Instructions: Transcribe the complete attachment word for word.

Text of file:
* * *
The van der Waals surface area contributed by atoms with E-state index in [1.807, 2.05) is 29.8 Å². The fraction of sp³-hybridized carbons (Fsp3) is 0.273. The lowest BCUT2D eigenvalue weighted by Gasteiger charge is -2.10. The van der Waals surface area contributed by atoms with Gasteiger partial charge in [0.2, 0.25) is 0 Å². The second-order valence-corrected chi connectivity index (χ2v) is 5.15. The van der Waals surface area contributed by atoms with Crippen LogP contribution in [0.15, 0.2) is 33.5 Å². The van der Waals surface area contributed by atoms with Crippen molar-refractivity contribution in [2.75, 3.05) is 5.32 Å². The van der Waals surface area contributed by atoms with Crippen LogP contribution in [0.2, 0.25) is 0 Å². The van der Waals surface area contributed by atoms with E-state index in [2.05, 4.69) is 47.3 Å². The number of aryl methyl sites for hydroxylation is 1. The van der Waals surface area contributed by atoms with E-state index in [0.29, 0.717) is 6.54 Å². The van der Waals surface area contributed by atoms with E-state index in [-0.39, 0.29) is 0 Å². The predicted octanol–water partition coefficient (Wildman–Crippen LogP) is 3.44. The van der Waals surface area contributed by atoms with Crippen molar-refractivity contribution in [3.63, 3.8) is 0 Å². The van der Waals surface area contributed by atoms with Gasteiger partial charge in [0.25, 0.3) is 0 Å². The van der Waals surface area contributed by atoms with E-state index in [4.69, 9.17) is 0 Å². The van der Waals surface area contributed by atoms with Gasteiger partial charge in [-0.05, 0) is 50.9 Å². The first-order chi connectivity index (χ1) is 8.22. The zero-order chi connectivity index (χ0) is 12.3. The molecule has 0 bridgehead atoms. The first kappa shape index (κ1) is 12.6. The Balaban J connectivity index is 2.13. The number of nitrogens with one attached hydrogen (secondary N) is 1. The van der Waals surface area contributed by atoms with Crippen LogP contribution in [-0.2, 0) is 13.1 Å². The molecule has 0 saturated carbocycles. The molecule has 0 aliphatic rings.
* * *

The van der Waals surface area contributed by atoms with E-state index in [1.807, 2.05) is 29.8 Å². The fraction of sp³-hybridized carbons (Fsp3) is 0.273. The lowest BCUT2D eigenvalue weighted by Gasteiger charge is -2.10. The van der Waals surface area contributed by atoms with Gasteiger partial charge in [0.2, 0.25) is 0 Å². The second-order valence-corrected chi connectivity index (χ2v) is 5.15. The van der Waals surface area contributed by atoms with Crippen LogP contribution in [0.15, 0.2) is 33.5 Å². The van der Waals surface area contributed by atoms with Crippen molar-refractivity contribution in [2.75, 3.05) is 5.32 Å². The van der Waals surface area contributed by atoms with Crippen LogP contribution in [0.2, 0.25) is 0 Å². The van der Waals surface area contributed by atoms with E-state index in [2.05, 4.69) is 47.3 Å². The number of aryl methyl sites for hydroxylation is 1. The van der Waals surface area contributed by atoms with E-state index in [0.29, 0.717) is 6.54 Å². The van der Waals surface area contributed by atoms with E-state index in [-0.39, 0.29) is 0 Å². The predicted octanol–water partition coefficient (Wildman–Crippen LogP) is 3.44. The van der Waals surface area contributed by atoms with Crippen molar-refractivity contribution in [3.63, 3.8) is 0 Å². The van der Waals surface area contributed by atoms with Gasteiger partial charge in [0.25, 0.3) is 0 Å². The van der Waals surface area contributed by atoms with E-state index in [4.69, 9.17) is 0 Å². The van der Waals surface area contributed by atoms with Gasteiger partial charge in [-0.05, 0) is 50.9 Å². The first-order chi connectivity index (χ1) is 8.22. The zero-order chi connectivity index (χ0) is 12.3. The molecule has 0 bridgehead atoms. The first kappa shape index (κ1) is 12.6. The Balaban J connectivity index is 2.13. The number of nitrogens with one attached hydrogen (secondary N) is 1. The van der Waals surface area contributed by atoms with Crippen LogP contribution in [-0.2, 0) is 13.1 Å². The molecule has 0 saturated carbocycles. The molecule has 0 aliphatic rings.